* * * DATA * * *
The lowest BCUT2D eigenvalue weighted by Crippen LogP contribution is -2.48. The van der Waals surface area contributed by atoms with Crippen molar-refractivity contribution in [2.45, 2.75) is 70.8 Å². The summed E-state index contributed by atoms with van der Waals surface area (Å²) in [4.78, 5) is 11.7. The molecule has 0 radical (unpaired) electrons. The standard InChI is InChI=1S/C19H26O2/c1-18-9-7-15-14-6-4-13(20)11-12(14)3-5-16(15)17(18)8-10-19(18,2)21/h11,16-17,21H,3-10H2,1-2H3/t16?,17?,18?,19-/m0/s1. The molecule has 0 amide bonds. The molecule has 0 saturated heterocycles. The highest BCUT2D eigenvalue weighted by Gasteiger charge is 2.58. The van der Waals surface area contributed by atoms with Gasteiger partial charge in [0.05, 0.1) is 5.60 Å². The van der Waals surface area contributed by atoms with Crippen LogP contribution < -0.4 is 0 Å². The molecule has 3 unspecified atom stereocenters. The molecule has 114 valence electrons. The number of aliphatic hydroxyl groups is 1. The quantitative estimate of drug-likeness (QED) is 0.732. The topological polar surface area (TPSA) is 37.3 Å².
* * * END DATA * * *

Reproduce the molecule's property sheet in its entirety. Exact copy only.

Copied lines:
The lowest BCUT2D eigenvalue weighted by Crippen LogP contribution is -2.48. The van der Waals surface area contributed by atoms with Crippen molar-refractivity contribution in [2.45, 2.75) is 70.8 Å². The summed E-state index contributed by atoms with van der Waals surface area (Å²) in [4.78, 5) is 11.7. The molecule has 0 radical (unpaired) electrons. The standard InChI is InChI=1S/C19H26O2/c1-18-9-7-15-14-6-4-13(20)11-12(14)3-5-16(15)17(18)8-10-19(18,2)21/h11,16-17,21H,3-10H2,1-2H3/t16?,17?,18?,19-/m0/s1. The molecule has 0 amide bonds. The molecule has 0 saturated heterocycles. The highest BCUT2D eigenvalue weighted by Gasteiger charge is 2.58. The van der Waals surface area contributed by atoms with Gasteiger partial charge in [0.05, 0.1) is 5.60 Å². The van der Waals surface area contributed by atoms with Crippen LogP contribution < -0.4 is 0 Å². The molecule has 3 unspecified atom stereocenters. The molecule has 114 valence electrons. The number of aliphatic hydroxyl groups is 1. The quantitative estimate of drug-likeness (QED) is 0.732. The topological polar surface area (TPSA) is 37.3 Å².